I’m delighted to say that I have now achieved all of these, and I’m so excited to see what the future brings!
What’s the hardest thing about being a VA?
Making sure you have regular income can be stressful, but there are ways around this, like securing so many hours each month with your client in advance or by working on a retainer agreement (where you take payment upfront).
Luckily, I have developed really good relationships with my clients and so I’ve been able to secure long-term work with most of them.
I also still doubt the quality of my work sometimes as working on your own, you don’t have a manager for appraisals or feedback.
However, it is now up to you as the VA to create regular touch points to keep your clients in the loop and make sure everything is in good stead.
It’s still very strange that nine months in, I am in charge of my own small business and that all of the decisions, big or small, are up to me!
How virtual are you?
My clientele spans from around the UK and internationally, so I’m 99% home-based but I catch up with local clients for coffee and lunch sometimes.
How do you find your clients?
I’m a member of several networking groups including the Chambers of Commerce, BusinessBuzz and CircleNetworks. The Federation of Small Businesses looks good too, but I’ve not been to any of their events yet.
How do you manage your personal/work life balance?
Until a few months ago, I had around ten clients and was working long hours and weekends.
My goal was to up my rate across the board and reduce the number of clients I worked for. I now work for two main clients and have ad-hoc project work which facilities the same income.
Although it has been busy, this hasn’t stopped me from travelling as I’ve been abroad three times this year – twice as a digital nomad.
I now work fairly normal hours and no weekends.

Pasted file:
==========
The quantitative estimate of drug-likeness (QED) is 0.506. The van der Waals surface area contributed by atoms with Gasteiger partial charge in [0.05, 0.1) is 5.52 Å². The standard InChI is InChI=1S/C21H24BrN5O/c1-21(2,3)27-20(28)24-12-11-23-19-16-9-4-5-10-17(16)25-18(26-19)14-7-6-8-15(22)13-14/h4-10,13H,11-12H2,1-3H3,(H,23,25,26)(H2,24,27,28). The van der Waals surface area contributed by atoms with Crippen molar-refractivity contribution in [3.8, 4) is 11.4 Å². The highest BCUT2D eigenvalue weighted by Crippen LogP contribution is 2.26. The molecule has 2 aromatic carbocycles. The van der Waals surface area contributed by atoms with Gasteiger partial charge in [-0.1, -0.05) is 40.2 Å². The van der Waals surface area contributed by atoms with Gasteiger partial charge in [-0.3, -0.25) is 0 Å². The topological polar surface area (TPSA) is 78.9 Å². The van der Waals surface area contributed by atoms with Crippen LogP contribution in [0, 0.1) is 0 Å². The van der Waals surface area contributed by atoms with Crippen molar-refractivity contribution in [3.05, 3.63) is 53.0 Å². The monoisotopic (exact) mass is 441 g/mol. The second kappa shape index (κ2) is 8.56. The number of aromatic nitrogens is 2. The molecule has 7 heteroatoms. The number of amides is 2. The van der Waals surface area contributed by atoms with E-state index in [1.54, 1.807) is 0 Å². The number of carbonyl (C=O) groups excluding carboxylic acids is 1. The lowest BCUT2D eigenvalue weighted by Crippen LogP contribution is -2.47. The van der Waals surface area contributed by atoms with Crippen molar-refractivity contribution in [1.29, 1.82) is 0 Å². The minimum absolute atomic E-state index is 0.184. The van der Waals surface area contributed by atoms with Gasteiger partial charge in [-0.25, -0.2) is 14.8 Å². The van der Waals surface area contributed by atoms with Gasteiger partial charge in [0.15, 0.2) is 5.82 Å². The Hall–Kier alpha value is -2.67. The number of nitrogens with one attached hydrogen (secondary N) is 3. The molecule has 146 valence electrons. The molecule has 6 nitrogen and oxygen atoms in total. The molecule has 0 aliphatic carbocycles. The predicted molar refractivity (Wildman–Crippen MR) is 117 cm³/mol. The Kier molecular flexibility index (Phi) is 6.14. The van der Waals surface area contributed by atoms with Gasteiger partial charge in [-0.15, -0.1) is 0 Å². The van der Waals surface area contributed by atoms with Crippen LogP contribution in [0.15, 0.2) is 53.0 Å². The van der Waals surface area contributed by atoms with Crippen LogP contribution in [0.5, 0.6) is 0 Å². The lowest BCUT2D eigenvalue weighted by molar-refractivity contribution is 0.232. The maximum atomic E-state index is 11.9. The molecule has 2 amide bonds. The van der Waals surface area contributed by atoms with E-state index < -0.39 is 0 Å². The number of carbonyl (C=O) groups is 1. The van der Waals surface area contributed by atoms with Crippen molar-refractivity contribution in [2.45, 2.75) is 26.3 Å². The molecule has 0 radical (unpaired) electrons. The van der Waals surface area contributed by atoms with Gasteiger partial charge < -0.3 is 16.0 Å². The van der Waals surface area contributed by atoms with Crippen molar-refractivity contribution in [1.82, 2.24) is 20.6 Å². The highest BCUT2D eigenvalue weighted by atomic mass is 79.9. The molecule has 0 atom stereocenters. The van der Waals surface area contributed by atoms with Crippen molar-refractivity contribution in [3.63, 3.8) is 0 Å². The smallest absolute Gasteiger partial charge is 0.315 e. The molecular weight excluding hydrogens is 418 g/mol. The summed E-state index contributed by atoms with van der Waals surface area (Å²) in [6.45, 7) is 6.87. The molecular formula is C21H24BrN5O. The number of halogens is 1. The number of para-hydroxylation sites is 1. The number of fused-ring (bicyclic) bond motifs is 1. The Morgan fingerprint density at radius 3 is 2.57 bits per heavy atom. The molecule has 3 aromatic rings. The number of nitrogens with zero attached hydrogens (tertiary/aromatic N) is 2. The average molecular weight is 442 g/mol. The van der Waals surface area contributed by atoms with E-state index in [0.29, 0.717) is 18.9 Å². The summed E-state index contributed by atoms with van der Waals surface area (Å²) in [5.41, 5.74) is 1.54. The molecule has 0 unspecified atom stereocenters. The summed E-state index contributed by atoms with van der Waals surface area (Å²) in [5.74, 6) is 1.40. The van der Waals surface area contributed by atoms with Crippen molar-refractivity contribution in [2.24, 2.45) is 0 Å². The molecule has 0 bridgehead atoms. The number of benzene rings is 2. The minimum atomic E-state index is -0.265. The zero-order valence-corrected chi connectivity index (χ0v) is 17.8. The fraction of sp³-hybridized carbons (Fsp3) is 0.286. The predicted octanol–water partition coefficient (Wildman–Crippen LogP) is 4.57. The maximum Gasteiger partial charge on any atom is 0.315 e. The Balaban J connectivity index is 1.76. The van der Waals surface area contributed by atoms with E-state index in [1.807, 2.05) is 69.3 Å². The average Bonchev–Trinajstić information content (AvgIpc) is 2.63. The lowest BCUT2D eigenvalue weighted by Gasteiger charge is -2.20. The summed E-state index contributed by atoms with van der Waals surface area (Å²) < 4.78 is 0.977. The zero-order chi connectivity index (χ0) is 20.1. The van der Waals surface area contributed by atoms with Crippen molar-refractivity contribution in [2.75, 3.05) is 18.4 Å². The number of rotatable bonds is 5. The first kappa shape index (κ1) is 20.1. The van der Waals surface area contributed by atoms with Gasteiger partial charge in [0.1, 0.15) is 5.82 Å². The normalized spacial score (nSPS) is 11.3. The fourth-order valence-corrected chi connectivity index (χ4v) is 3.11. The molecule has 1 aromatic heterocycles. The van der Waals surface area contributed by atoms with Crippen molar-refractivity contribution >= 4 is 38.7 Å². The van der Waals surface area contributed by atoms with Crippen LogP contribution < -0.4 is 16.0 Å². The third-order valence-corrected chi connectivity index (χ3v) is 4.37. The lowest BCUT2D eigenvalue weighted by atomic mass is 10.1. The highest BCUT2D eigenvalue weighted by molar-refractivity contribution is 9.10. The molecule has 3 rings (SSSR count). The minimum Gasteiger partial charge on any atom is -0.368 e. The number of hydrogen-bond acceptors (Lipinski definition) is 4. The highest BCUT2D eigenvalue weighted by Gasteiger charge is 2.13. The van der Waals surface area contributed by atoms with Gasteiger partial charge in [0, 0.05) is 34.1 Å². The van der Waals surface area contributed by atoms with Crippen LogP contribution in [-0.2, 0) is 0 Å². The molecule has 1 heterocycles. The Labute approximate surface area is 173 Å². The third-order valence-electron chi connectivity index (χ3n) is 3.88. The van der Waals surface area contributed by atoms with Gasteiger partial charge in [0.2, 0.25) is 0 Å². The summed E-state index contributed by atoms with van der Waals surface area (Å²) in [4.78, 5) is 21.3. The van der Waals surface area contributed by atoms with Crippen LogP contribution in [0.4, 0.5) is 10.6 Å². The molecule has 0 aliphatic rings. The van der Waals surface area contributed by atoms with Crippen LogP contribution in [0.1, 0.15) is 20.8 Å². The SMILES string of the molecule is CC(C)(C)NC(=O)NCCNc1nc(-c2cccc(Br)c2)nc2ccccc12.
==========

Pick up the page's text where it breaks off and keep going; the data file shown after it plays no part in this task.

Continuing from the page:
How do you manage your clients, their work and their expectations?
Similar to my previous role, I order my work by priorities and deadlines, managing everything through Monday.com and my written to-do list.
My clients are lovely and understanding and are happy as long as we communicate regularly.
Timewise, I like to work 25 billable hours a week minimum, and nowadays I know roughly how much time each client needs so I can plan out my diary to facilitate them.
I would, however, recommend allowing more time than anticipated when time blocking your diary, to allow for running over and any interruptions.
What technology, websites, or apps are invaluable to your working life?
I’m loving Monday.com at the moment as it’s really flexible and visual which is good for me. It allows you to split up tasks however you like by independently naming each section as well as adding due dates for each item.
It really helps me to batch work for each client as well as provide an overview of all my tasks together.
Would you do anything differently if you had to start again?
Networking is super important, get yourself out there, and tell everyone what you do!
Get over your imposter syndrome, you’re the only one worrying about it.
For me, (and naturally as a PA), I prefer to follow instructions. I spent some time reading through all of Jo’s blog posts and resources on her website but didn’t take any action.
The golden moment was when I signed up for Jo’s DIY VA course, where I was given regular homework, guidance and support from the group – the encouragement to get stuck in and crack on has been pivotal to the running of my business.
So set yourself a goal and get on with it!
What advice would you give to someone considering becoming a VA?
It’s not easy or quick, but building the foundations of anything takes time.
I enrolled in the DIY VA course on Black Friday in 2020 and then spent around eight months networking, building my website, working on my LinkedIn page and asking loads of questions in the Rock Stars group all alongside my full-time job.
I worked evenings and weekends until my hard work had paid off and my business took off. So just remember that it will take time.
Connect with Tom Lingard on LinkedIn.